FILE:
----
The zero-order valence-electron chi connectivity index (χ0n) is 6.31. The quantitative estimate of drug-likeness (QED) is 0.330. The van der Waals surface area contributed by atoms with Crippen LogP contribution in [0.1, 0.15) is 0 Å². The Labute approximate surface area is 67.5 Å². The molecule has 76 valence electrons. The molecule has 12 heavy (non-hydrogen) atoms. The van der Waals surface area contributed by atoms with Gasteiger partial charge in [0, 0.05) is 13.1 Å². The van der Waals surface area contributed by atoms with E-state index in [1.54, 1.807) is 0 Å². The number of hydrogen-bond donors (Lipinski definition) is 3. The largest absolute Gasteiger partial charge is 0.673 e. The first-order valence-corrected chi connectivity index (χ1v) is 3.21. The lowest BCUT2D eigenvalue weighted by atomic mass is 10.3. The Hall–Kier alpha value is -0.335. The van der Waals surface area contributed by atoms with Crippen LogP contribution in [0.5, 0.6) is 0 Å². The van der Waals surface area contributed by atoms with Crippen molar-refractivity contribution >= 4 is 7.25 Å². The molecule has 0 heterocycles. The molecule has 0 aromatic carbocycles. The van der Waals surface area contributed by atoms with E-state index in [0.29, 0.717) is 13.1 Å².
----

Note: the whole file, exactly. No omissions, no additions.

The zero-order valence-electron chi connectivity index (χ0n) is 6.31. The quantitative estimate of drug-likeness (QED) is 0.330. The van der Waals surface area contributed by atoms with Crippen LogP contribution in [0.1, 0.15) is 0 Å². The Labute approximate surface area is 67.5 Å². The molecule has 76 valence electrons. The molecule has 12 heavy (non-hydrogen) atoms. The van der Waals surface area contributed by atoms with Gasteiger partial charge in [0, 0.05) is 13.1 Å². The van der Waals surface area contributed by atoms with E-state index in [1.54, 1.807) is 0 Å². The number of hydrogen-bond donors (Lipinski definition) is 3. The largest absolute Gasteiger partial charge is 0.673 e. The first-order valence-corrected chi connectivity index (χ1v) is 3.21. The lowest BCUT2D eigenvalue weighted by atomic mass is 10.3. The Hall–Kier alpha value is -0.335. The van der Waals surface area contributed by atoms with Crippen LogP contribution in [0.5, 0.6) is 0 Å². The van der Waals surface area contributed by atoms with Crippen molar-refractivity contribution >= 4 is 7.25 Å². The molecule has 0 heterocycles. The molecule has 0 aromatic carbocycles. The van der Waals surface area contributed by atoms with E-state index in [0.29, 0.717) is 13.1 Å².